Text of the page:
This is the story of how an innocuous tweet led to an examination of the modern concert experience. (ed. note-having issues with tweets embedding properly. Will fix ASAP)
So, this past Friday night the wife and I took a last minute, spontaneous roadtrip to see Will Hoge at Billy Bob’s. It had been a minute since I’ve been to a show at Billy Bob’s. We got there early enough to see the house band doing an admirable job tearing through that awful Tyler Farr redneck stalker song. Once they finished though, we still had 45 minutes until Mr. Hoge took to the mainstage. So, we did what anybody would do. Walked around, people watched and enjoyed the scene. We took in a bit of the bullriding, which seemed to be a little more intesne than normal on this evening due to the Fort Worth Stock Show and Rodeo being in town. There were an abundance of tourists and an odd mix of people that had all congregated for, as we’d soon learn, a wide variety of reasons to see Will Hoge.
Many longtime fans had come to take part in a type of celebratory success story after watching Hoge perform for the past decade in dingy dives of Deep Ellum and beyond. Others came because they knew he was the one who’d written “Even If It Breaks Your Heart” which Eli Young Band covered to great acclaim. Yet, a great majority of the more western attendees solely knew Hoge as the voice behind their favorite Chevy commercials through “Strong”. No matter the motivation, seemingly everyone was all there for a genuine reason.
I began to chat up a few cowboys at the bar while we waited on our overpriced beers and one of them asked me “Who’s playing tonight anyway?” I replied “Will Hoge”. The look on the guy’s face led me to believe he was no more familiar with Hoge’s work than I would be with the 2 Chainz discography. About that time, a cowboy on the other side of us said, “Hell, Bobby…you know this guy…he’s the one that sings that ‘Strong’ song on the Silverado commercials”. Upon this revelation, they did shots and slammed their glasses down to the chorus of “Silverado strong!”
This entire interaction led to this tweet from me:
Lotta cowboys here at Billy Bob's real excited about "that Silverado guy playin' tonight."
— Brad Beheler (@BradBeheler) January 18, 2014
It led to a couple funny responses, and as we’d find later a very misguided reaction. By now we were close to showtime. During the show, I tweeted a handful of times. During performances, my phone mostly stays in my pocket. I’d much rather actually enjoy the experience, than document the experience. But, part of being there as a music blogger is to document and share what’s happening. This can always be accomplished via a few tweets. No need to live tweet the whole night, that’s what your upcoming article will cover. My final tally of the Will Hoge concert was 7 tweets among both my personal account and the GW account over the course of 4 hours. Less than two an hour.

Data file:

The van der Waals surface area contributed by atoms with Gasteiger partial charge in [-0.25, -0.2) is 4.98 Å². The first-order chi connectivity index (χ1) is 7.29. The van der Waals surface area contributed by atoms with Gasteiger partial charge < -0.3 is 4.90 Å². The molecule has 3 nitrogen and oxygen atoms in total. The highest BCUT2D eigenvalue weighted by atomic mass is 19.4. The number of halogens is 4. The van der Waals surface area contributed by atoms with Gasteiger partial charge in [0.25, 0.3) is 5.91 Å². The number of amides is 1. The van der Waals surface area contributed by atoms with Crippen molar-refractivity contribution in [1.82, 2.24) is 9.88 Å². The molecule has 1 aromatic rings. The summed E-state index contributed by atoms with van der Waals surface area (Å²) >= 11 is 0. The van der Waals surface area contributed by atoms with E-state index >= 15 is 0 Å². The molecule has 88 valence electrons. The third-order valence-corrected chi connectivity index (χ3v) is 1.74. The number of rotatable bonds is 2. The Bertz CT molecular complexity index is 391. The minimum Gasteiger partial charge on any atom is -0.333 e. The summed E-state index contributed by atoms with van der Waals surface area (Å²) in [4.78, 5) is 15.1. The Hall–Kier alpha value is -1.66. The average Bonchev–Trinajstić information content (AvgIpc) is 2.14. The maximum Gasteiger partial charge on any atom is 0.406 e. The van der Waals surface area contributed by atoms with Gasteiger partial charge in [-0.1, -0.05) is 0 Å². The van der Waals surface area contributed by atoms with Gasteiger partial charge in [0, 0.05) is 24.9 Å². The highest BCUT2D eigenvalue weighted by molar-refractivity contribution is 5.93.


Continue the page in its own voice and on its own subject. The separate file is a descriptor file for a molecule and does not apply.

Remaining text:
@BradBeheler @sethrowney @just_a_Blogger I'm confused as to why you're tweeting and not watching. You probably hate when ppl talk at shows.
— Sonny Guerra (@Bonofide82) January 18, 2014
Apparently, this gentleman viewed my joke and few tweets on the same level of the drunken sorority girl talking obnoxiously loud in front of the lead singer as she takes multiple selfies until she gets the right lighting and angle.
Sorry, but as great a visual as that is, that’s not me. And, it’s not really any true music fan I know. While some of us may go overboard at times when at a show, I see few true music fans becoming distractions. People are all free to enjoy the show however they see fit. As long as you’re not interfering with the artist, other fans and patrons go for it!
After the show, I was stunned to find this guy’s confused vitriol waiting in my mentions and was confused. How had one honest observational joke about some friendly cowboys I’d met at the bar turned into making fun of people or bashing people who tweet at shows? Who knows? But, I did find it incredibly offensive and bewildering.
I came up from the school of Kent Finlay where he would usher unruly, loud or obnoxious people out of Cheatham Street for being a nuisance. Or from dear Miss Joni whose only rules at the Clubhouse Concerts were: Sit Down. Shut Up. Listen.
We should never begrudge anyone getting their good time or tweet on. Knowing the proper time and place is key. Getting loose at a Shinyribs or Josh Weathers show is a different experience than being in a listening room for Sean McConnell. Know the audience and expectations you’re a part of and soak it all in…always.
The funny thing is, I think me and ol’ Sonny Guerra are actually coming from the same place. That of great passion and reverence for music and its live performance. Maybe we can go to a show sometime. Here’s to the passion…real, tweeted, lived and musical.